Ithaca, N.Y. — They know that they could try to adopt. They know they are a long way from being able to afford it. They know, in short, that the odds are slim.
Ithaca Is Bluegrass (Jan. 23-25)
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But after five heartbreaking failures, Amanda Romero and John Romero have not given up.
They are going to try again.
“It’s always worth trying. I think it’s always worth trying,” says Amanda Romero, who has worked for the Ithaca Youth Bureau for several years and now also works as a hostess at Coltivare downtown.
“I’ve always prayed and asked God, ‘Why can’t I have children?’ I see younger girls have children without the support or the right financial state and it’s like we always cross paths …”
The Romeros have been trying to have a baby since 2005. After discovering that a series of health problems precluded the usual methods, they’ve turned to two primary techniques — in vitro fertilization and artificial insemination — on five separate occasions.
The first few attempts failed without a sign of success. Then, in June, hospital staff delivered the news: Amanda Romero was pregnant.
There was evidence to prove it. An ultrasound showed the “little pea-size” fetus, Amanda Romero says.
“I was a little wary,” says John Romero, 30. “I was still doubtful, even when they said she was pregnant.”
John Romero’s fears were validated with stunning swiftness. The day after the ultrasound, Amanda Romero had a miscarriage.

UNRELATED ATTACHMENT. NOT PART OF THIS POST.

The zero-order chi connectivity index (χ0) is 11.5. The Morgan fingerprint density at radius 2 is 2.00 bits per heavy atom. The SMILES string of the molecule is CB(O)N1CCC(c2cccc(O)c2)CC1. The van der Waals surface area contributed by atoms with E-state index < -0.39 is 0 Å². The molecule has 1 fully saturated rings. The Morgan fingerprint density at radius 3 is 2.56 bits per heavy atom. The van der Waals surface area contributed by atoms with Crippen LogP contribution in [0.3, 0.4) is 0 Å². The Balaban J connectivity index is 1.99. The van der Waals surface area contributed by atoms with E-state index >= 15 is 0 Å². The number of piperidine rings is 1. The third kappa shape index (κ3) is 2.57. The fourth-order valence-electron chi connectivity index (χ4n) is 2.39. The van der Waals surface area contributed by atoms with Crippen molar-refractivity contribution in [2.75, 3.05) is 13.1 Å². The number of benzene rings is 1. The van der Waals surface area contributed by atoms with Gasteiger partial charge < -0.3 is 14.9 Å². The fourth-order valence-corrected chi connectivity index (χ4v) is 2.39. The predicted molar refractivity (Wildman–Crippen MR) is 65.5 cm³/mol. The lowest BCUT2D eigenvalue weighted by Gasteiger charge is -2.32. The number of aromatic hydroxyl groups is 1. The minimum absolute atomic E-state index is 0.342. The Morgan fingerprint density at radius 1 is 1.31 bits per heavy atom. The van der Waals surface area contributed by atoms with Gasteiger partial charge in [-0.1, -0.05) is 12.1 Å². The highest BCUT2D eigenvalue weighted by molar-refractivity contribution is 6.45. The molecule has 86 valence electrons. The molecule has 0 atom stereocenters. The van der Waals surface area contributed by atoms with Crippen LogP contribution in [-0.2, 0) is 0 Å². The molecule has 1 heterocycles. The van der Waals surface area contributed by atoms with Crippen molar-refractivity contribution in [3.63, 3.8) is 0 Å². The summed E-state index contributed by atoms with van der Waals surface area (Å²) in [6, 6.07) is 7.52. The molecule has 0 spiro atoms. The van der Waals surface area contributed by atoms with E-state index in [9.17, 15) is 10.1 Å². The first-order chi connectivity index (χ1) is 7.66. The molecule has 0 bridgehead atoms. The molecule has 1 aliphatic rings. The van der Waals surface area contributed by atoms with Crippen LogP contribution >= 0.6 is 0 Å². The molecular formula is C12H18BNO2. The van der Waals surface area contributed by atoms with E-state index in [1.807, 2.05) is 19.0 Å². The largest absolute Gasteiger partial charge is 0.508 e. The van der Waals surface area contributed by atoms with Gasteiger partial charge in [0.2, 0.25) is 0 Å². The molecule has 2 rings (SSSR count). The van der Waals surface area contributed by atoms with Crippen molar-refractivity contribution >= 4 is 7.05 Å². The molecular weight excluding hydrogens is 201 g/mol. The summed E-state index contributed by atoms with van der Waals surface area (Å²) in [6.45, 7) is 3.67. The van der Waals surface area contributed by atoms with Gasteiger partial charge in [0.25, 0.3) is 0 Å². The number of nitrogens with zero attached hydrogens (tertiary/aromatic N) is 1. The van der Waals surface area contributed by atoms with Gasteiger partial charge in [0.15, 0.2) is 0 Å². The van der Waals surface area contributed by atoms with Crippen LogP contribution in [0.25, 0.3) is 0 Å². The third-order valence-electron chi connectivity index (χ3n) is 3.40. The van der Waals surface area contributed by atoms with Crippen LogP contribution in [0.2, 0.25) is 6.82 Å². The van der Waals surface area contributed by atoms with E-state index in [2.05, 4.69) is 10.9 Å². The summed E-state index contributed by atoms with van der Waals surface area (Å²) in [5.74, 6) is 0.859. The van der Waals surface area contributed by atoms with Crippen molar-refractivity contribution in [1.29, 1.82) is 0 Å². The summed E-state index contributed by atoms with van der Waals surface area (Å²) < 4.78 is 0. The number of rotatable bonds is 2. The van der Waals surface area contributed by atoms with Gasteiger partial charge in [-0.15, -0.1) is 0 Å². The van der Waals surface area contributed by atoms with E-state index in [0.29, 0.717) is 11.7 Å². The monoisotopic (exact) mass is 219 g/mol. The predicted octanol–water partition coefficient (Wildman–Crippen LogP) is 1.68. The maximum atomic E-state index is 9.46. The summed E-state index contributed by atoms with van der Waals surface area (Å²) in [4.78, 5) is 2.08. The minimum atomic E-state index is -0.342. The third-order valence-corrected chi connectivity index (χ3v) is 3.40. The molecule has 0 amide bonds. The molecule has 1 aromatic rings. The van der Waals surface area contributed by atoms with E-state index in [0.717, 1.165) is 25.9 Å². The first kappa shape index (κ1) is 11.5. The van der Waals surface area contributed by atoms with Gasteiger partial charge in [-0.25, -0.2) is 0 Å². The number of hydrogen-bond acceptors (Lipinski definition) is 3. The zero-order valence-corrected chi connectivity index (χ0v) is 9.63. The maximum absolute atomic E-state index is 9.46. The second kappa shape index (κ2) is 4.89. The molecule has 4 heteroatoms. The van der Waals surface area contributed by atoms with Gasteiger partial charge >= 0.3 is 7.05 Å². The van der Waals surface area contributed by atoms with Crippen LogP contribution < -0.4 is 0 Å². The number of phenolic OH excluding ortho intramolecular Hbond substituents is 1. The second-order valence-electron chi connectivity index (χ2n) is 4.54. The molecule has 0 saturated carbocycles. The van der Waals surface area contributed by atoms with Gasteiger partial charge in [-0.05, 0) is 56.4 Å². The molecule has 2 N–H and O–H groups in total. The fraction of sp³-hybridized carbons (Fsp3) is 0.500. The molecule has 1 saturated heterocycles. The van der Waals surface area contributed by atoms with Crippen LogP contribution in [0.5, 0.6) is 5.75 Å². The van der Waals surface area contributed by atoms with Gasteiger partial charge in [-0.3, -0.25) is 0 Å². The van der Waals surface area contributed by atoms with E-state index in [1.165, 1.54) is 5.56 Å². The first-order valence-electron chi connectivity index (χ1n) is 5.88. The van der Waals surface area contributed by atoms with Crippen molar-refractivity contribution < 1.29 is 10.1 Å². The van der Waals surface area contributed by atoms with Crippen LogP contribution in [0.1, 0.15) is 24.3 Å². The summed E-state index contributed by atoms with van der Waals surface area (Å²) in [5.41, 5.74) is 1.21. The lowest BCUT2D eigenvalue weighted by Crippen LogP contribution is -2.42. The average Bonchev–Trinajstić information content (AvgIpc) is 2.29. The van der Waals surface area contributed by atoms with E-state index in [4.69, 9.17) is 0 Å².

“I felt lost, sad, angry & even disappointed in myself,” Amanda Romero says in the couple’s GoFundMe page. “I felt like I had let my husband down. One day I’m having one of the happiest day of my life & the next day is the worst day of my life.”
Worse still: Their insurance company won’t cover a sixth surgical attempt, according to the Romeros.
The couple’s struggles are a shame in no small part because of how talented Amanda Romero is with children, says Liz Vance, the new director of the Ithaca Youth Bureau.
“She’s really a strong community member,” says Vance, who has known Romero for about six years. “She works so well with young people.”
“She and her husband would bring and have a lot of love for a family.”
So far, the Romeros have raised $80. They are seeking $20,000 — in part because she already owes the CNY Fertility Clinic thousands of dollars — and to pay for ultrasound work, blood work, and other associated costs with the artificial insemination.
Amanda Romero has 11 embryos frozen in storage at the fertility clinic. She and her husband hope to try all of them until one works.
“We’re trying again,” John Romero says. “We’re trying to knock it out of the park this time.”